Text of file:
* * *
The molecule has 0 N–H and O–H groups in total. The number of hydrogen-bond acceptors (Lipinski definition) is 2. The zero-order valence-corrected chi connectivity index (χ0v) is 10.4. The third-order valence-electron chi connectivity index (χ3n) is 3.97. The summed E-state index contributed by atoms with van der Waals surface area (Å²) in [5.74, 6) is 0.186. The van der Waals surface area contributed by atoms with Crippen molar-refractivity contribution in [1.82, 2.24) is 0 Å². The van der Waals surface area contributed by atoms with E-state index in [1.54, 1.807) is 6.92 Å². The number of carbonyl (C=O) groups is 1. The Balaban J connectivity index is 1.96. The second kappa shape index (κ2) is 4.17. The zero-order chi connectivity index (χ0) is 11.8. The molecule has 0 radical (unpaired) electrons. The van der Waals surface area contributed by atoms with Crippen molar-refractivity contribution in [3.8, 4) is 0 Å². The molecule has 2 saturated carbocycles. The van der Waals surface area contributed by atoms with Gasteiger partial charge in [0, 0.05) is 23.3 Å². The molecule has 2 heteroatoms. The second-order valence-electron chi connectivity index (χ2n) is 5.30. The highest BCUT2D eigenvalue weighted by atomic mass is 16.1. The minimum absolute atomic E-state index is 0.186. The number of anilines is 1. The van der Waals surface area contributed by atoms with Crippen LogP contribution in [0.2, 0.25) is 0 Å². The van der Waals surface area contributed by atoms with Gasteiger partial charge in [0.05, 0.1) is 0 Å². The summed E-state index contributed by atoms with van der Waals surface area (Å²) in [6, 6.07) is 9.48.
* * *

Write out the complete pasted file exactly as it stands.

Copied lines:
The molecule has 0 N–H and O–H groups in total. The number of hydrogen-bond acceptors (Lipinski definition) is 2. The zero-order valence-corrected chi connectivity index (χ0v) is 10.4. The third-order valence-electron chi connectivity index (χ3n) is 3.97. The summed E-state index contributed by atoms with van der Waals surface area (Å²) in [5.74, 6) is 0.186. The van der Waals surface area contributed by atoms with Crippen molar-refractivity contribution in [1.82, 2.24) is 0 Å². The van der Waals surface area contributed by atoms with E-state index in [1.54, 1.807) is 6.92 Å². The number of carbonyl (C=O) groups is 1. The Balaban J connectivity index is 1.96. The second kappa shape index (κ2) is 4.17. The zero-order chi connectivity index (χ0) is 11.8. The molecule has 0 radical (unpaired) electrons. The van der Waals surface area contributed by atoms with Crippen molar-refractivity contribution in [3.8, 4) is 0 Å². The molecule has 2 saturated carbocycles. The van der Waals surface area contributed by atoms with Gasteiger partial charge in [0, 0.05) is 23.3 Å². The molecule has 2 heteroatoms. The second-order valence-electron chi connectivity index (χ2n) is 5.30. The highest BCUT2D eigenvalue weighted by atomic mass is 16.1. The minimum absolute atomic E-state index is 0.186. The number of anilines is 1. The van der Waals surface area contributed by atoms with Crippen LogP contribution in [0.2, 0.25) is 0 Å². The van der Waals surface area contributed by atoms with Gasteiger partial charge in [0.05, 0.1) is 0 Å². The summed E-state index contributed by atoms with van der Waals surface area (Å²) in [6, 6.07) is 9.48.